I am ready to work with Raila and Cord, says Mudavadi

| August 14, 2016 | 0 Comments

Amani National Congress leader Musalia Mudavadi (left) and Orange Democratic Movement leader Raila Odinga at a meeting in Nairobi hotel on June 18, 2016. Mudavadi says he has no problem working with Raila. PHOTO | NATION MEDIA GROUP

Amani National Congress party leader Musalia Mudavadi is closer to striking a political deal with Cord, a development that would see him play a bigger role in the outfit.

Suggestions of him being named the presidential candidate or at least a running mate have been rife this past week within the opposition.

His allies say they have had a series of talks with his former boss Raila Odinga, discussions that other Cord co-principals Kalonzo Musyoka and Moses Wetang’ula are said to be aware of.

What is however in contention is who among the three politicians will sacrifice their positions for Mr Mudavadi as his entry would completely change the equation in Cord, by and large the country’s politics too.

Curiously, even his style of messaging has been similar to that of Mr Odinga especially when bashing the Jubilee government. It could be purely coincidental though.

The move is part of what Mr Odinga described last week as a push to form a broad coalition with the hope of sending President Uhuru Kenyatta home after the elections slated for August 8 next year.

The Sunday Nation is told of panic in Jubilee arising out of this development that would send them back to the drawing board. Much of their 2017 strategy, we gather, is designed with Mr Odinga in mind as the opponent, the move would thus destabilise them.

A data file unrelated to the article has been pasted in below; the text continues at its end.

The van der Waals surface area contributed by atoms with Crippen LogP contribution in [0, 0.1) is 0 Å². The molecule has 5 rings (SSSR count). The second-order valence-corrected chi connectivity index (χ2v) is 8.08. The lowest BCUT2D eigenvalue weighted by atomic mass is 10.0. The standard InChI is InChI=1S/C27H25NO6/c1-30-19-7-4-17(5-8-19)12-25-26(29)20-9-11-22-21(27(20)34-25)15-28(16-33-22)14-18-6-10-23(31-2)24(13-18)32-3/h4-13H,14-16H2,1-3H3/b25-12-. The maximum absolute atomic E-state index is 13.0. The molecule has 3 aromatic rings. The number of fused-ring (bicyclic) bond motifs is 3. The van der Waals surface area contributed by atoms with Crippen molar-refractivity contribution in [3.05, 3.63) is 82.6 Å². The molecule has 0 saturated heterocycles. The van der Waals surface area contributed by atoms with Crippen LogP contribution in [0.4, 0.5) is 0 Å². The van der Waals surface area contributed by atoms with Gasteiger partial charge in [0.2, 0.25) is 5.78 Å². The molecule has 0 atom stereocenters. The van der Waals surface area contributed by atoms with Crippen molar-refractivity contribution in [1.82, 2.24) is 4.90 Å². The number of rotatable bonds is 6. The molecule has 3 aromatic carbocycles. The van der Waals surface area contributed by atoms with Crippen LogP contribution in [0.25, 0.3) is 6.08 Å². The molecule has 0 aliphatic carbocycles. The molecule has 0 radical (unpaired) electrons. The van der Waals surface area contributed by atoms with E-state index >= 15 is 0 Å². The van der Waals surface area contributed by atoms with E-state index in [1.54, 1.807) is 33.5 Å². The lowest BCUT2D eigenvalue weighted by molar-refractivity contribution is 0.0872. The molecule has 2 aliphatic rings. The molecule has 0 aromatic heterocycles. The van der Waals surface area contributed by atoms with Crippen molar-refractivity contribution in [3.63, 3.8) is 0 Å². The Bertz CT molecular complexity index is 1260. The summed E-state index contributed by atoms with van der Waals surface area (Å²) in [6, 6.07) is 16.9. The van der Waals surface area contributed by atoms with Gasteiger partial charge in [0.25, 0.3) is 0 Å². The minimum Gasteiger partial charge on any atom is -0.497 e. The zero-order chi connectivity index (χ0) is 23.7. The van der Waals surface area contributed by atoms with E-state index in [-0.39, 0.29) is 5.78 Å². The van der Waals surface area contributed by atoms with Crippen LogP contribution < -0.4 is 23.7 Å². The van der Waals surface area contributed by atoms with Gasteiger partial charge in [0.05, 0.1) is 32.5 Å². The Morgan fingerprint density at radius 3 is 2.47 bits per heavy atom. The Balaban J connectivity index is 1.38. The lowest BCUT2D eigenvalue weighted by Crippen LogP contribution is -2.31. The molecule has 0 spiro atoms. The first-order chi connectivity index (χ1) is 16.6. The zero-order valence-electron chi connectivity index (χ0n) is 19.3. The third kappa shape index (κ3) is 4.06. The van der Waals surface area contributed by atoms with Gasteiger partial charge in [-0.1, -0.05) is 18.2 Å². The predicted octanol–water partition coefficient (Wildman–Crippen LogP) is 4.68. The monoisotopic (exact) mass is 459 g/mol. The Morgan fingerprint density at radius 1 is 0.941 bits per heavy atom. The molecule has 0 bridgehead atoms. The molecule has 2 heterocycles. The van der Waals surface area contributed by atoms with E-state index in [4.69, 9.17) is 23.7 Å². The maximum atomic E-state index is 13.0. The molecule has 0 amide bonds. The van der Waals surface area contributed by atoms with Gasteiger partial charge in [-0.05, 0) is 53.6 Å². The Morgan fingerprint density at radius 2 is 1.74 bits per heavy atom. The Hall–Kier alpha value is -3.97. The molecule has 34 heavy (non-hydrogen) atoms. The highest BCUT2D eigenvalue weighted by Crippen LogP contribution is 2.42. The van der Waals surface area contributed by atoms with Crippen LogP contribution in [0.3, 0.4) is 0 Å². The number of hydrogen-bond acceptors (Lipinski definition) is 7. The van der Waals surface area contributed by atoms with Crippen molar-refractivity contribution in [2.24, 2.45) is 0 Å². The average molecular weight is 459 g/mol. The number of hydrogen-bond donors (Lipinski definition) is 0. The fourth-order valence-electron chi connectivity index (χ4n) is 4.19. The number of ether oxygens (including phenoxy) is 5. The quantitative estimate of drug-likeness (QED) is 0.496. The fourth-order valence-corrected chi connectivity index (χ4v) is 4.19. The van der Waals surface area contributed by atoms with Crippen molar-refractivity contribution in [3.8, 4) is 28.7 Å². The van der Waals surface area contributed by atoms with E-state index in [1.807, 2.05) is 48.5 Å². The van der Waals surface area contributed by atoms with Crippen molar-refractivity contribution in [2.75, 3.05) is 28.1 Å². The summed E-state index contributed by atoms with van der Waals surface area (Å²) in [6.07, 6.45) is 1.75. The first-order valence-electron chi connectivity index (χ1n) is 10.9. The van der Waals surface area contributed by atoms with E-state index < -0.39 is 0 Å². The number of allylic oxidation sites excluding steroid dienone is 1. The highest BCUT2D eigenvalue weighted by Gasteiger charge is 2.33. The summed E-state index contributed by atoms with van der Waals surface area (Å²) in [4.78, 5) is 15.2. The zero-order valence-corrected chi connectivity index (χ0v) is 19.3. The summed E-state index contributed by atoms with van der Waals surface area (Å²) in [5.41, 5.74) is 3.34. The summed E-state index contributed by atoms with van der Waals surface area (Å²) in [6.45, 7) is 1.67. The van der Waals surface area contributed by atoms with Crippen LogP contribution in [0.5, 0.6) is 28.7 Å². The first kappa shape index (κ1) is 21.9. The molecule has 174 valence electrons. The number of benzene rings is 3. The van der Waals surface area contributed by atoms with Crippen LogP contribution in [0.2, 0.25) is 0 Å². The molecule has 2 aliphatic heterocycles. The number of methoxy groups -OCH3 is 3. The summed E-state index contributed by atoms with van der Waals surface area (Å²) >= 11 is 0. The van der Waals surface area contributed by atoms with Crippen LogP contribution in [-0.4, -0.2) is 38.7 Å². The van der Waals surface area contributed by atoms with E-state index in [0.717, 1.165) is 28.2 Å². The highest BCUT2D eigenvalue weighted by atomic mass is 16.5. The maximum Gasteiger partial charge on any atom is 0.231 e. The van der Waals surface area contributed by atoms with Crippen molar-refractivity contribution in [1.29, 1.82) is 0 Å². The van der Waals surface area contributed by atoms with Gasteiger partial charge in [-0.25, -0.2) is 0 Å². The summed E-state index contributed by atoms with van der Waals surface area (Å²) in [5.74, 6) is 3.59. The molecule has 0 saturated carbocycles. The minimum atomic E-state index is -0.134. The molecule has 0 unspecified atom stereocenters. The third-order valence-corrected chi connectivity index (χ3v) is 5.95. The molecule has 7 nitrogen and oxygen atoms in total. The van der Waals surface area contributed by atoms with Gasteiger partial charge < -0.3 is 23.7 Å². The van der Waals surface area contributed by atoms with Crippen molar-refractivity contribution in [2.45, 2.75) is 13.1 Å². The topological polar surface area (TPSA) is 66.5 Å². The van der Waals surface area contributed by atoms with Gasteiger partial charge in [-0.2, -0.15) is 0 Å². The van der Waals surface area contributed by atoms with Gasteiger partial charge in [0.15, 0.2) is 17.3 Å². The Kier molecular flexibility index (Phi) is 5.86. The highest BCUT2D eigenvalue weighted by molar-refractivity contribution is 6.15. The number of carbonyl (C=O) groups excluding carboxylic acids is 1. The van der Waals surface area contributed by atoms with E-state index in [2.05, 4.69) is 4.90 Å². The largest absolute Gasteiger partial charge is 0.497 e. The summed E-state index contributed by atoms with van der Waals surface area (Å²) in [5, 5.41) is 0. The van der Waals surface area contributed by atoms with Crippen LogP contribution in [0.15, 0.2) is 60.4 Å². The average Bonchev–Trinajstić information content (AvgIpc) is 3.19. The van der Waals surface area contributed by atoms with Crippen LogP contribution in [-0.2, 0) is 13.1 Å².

If it materialises, his coming in could firmly lock in western voting bloc in the opposition, a region that is currently a hunting ground for both Cord and Jubilee.
In an interview with the Sunday Nation yesterday, Mr Mudavadi used glowing turn of phrase to describe his relationship with the three leading Cord politicians.
“Raila is an important political player and a friend. We may have had different opinions in the past but we are not enemies. We have been together with Weta (Wetang’ula) for long in politics, just the other day we had breakfast together.
It is the same case as Kalonzo whom we have a cordial working relationship with. We did quite some work in repairing the damaged image of the country in the global scene when I was Finance minister and he was the Foreign Affairs minister. Kenya was facing hard times with its international partners then,” he said.
On reports about possibility of ganging up with Cord against Jubilee in the next elections, he said: “We may have different opinion on issues, but we can also find a lot of common grounds on policy issues which would be for the benefit of the country. In our engagement with Raila and Cord, I would be happy to focus on what will be of common good to get the country move forward.”
Last week, Mr Odinga sought to reassure Cord supporters that the coming in of his former deputy would not cost Mr Wetang’ula his place.
“We are open to admit new members. Musalia’s coming in, if that were to happen, will not undermine the position of Weta (Mr Wetang’ula) in Cord. He will have his place and Weta too,” he said.
There is said be a sense of unease among Mr Wetang’ula’s supporters who feel Mr Mudavadi’s coming in will displace their man.
News about prospects of the new-found alliance started after Mr Mudavadi and Mr Odinga appeared at the National Democratic Convention party in Philadelphia (United States) together late last month. The Democratic Party was formerly unveiling its presidential candidate Hillary Clinton ahead of the November 8 elections.
“Each one of us had been invited separately by the organisers,” he clarified.

He explained that in the US, their discussion with Mr Odinga largely focused on issues relating to electoral reforms. They would however talk about “politics” when they return home.